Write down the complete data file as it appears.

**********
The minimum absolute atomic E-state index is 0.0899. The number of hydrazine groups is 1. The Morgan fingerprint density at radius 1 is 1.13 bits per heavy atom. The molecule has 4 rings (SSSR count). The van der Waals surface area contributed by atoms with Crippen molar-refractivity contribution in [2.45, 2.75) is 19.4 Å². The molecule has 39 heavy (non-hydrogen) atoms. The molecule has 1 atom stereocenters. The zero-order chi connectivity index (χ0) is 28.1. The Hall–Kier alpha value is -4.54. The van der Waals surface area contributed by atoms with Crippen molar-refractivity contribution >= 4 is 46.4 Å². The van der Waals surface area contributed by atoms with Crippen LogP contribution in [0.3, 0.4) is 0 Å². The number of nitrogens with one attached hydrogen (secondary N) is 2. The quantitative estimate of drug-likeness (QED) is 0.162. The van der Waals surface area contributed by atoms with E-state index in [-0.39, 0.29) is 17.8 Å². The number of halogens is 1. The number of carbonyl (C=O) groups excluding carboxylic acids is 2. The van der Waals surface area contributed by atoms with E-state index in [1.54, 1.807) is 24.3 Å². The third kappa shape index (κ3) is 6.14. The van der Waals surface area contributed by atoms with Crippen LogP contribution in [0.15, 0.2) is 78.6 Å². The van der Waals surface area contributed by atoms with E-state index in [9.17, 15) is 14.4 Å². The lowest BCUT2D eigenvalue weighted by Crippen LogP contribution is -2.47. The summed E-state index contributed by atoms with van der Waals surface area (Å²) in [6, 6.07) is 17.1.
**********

The minimum absolute atomic E-state index is 0.0899. The number of hydrazine groups is 1. The Morgan fingerprint density at radius 1 is 1.13 bits per heavy atom. The molecule has 4 rings (SSSR count). The van der Waals surface area contributed by atoms with Crippen molar-refractivity contribution in [2.45, 2.75) is 19.4 Å². The molecule has 39 heavy (non-hydrogen) atoms. The molecule has 1 atom stereocenters. The zero-order chi connectivity index (χ0) is 28.1. The Hall–Kier alpha value is -4.54. The van der Waals surface area contributed by atoms with Crippen molar-refractivity contribution >= 4 is 46.4 Å². The van der Waals surface area contributed by atoms with Crippen LogP contribution in [0.3, 0.4) is 0 Å². The number of nitrogens with one attached hydrogen (secondary N) is 2. The quantitative estimate of drug-likeness (QED) is 0.162. The van der Waals surface area contributed by atoms with E-state index in [-0.39, 0.29) is 17.8 Å². The number of halogens is 1. The number of carbonyl (C=O) groups excluding carboxylic acids is 2. The van der Waals surface area contributed by atoms with E-state index in [1.54, 1.807) is 24.3 Å². The third kappa shape index (κ3) is 6.14. The van der Waals surface area contributed by atoms with Crippen LogP contribution in [0.15, 0.2) is 78.6 Å². The van der Waals surface area contributed by atoms with E-state index in [9.17, 15) is 14.4 Å². The lowest BCUT2D eigenvalue weighted by Crippen LogP contribution is -2.47. The summed E-state index contributed by atoms with van der Waals surface area (Å²) in [6, 6.07) is 17.1.